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Automated End Tidal Control Device Achieves and Maintains Concentration of Exhaled Agent and Oxygen Effectively

Automated gas control is a novel method that alters Fresh Gas Flow (FGF) and controls end tidal agent and oxygen using an End Tidal Control (EtC) device


  • Automated gas control is a novel method that alters Fresh Gas Flow (FGF) and controls end tidal agent and oxygen using an End Tidal Control (EtC) device, see Screenshot
  • EtC is proprietary software installed on the GE Aisys CS2 anesthesia machine (GE Healthcare, Madison WI).
  • The user selects desired end tidal anesthesia agent (EtAA) and end tidal oxygen (EtO2) contentrations. EtAA/EtO2 measured every breath.
  • The EtC software algorithm adjusts mixer (FGF) and vaporizer output to achieve and maintain target values, then FGF is automatically reduced to minimal flow when using EtC, to 0.5 L/min


  • A prospective RCT of 220 patients ≥ 18 y, ASA PS 1-3, assigned to Manual Control (MC) or to use EtC to alter FGF and agent/oxygen concentrations automatically. Non-cardiac cases were studied.
  • MC arm used standard manual control of FGF or agent/ oxygen, and providers recorded their intended set points.
  • EtC arm set the desired EtAA and minimal flow on the Aisys and the EtC software then altered FGF and concentrations.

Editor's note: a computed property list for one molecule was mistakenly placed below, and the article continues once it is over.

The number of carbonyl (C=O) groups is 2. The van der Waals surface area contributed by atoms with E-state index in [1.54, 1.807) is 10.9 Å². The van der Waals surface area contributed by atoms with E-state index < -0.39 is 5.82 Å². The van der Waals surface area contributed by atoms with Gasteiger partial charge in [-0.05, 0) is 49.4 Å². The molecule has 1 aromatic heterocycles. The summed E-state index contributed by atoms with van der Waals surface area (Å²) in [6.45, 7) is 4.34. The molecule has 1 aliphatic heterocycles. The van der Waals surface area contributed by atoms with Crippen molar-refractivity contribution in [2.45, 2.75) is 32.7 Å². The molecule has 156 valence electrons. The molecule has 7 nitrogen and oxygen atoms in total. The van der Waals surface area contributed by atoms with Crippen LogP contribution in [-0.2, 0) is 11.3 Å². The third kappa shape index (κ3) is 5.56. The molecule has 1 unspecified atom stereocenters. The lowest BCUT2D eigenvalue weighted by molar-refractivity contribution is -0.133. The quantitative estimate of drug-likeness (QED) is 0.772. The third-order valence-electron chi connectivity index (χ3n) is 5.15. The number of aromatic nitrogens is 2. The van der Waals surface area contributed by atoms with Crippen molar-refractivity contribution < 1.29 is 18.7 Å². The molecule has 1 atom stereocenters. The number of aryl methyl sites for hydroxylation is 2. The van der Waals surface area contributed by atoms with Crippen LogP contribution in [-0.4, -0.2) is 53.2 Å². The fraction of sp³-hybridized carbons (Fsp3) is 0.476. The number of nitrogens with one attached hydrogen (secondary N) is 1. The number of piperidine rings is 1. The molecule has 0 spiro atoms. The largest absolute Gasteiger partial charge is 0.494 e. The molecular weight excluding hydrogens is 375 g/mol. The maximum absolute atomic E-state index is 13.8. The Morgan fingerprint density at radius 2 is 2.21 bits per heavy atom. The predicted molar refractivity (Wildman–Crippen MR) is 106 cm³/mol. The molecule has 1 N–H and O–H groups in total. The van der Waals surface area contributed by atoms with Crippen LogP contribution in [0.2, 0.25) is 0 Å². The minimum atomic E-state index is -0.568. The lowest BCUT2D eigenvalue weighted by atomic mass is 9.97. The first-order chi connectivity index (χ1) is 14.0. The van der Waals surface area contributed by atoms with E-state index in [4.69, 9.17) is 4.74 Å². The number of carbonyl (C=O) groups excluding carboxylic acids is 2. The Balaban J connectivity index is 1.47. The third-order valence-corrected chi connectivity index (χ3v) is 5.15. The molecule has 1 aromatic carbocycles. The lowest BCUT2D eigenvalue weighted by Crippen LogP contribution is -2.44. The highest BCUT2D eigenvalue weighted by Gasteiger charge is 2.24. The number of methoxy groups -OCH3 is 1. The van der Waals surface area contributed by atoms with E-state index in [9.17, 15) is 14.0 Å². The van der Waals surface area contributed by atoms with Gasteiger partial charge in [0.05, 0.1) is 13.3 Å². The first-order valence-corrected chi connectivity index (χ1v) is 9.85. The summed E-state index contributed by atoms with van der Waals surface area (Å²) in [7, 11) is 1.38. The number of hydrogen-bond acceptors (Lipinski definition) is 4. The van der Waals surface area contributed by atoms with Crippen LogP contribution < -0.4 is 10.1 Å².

• Gas data extracted from the Aisys internal log.
  • Primary objective; EtC achieves and maintains EtAA and EtO2 in a manner that is non-inferior to MC by a margin of 5%.
  • Secondary objectives; safety data for EtC arm, amount of agent used in each arm, number of user interactions.
  • Performance of EtC examined percentage of time with agent of oxygen within acceptable concentrations (the greater of ± 5% from steady state mean concentration (SSMC) set), efficacy, response time to reach 90% of the desired SSMC; settling time, time to achieve the desired EtAA and EtO2 SSMC; overshoot, amount the EtAA and EtO2 deviated temporality from final SSMC.


  • Fig. 1 : Et Control
  • Fig. 2: % Duration within Acceptable Limit at Steady State
  • Fig. 3: Response and Settling Time in Seconds
  • Fig. 4: Overshoot %
  • Fig. 5: Agent Usage (MAC corrected mL/h) from induction to patient disconnect


  • Fig. 1 shows a case example of close matching of EtC to desired concentrations. Subsequent figures show means values.
  • No significant difference was found in study population ages, adverse events, user interactions or vasoactive drug use.
  • Accuracy was high for EtC which maintained concentrations within 0.1% DES, 0.03% ISO, 0.04% SEV. EtAA was within acceptable limits for 98% using EtC and EtO2 98.8% of the time, but MC only 45.9% and 41% respectivesly, see Fig. 2.
  • Fig. 3 shows response time and settling time in seconds.
  • Fig. 4 shows the limited overshoot using EtC.
  • EtC superiority was highly significant at p<0.001 (except for agent usage) in all domains.
  • Mean inhaled agent usage was reduced by 26% for DES, 30% ISO, 5% SEVO; Sevo savings were small as minimal flow was set at 2L/min to avoid Compound A issues, others used 0.5L/min. See Fig. 5
  • 99% of staff rated ease of use of EtC same or easier than MC, most rated EtC Purge during emergence as same (30.1%) or easier (64.1%) than MC.


  • EtC is safe and effective in achieving the desired EtAA and EtO2 concentrations
  • EtC rapidly attains set levels.
  • EtC maintained the end tidal level within a closer tolerance with minimal overshoot than standard anesthesia practice.
  • A large majority of staff found EtC easy to use

In the USA, Et Control is indicated for patients 18 years of age and older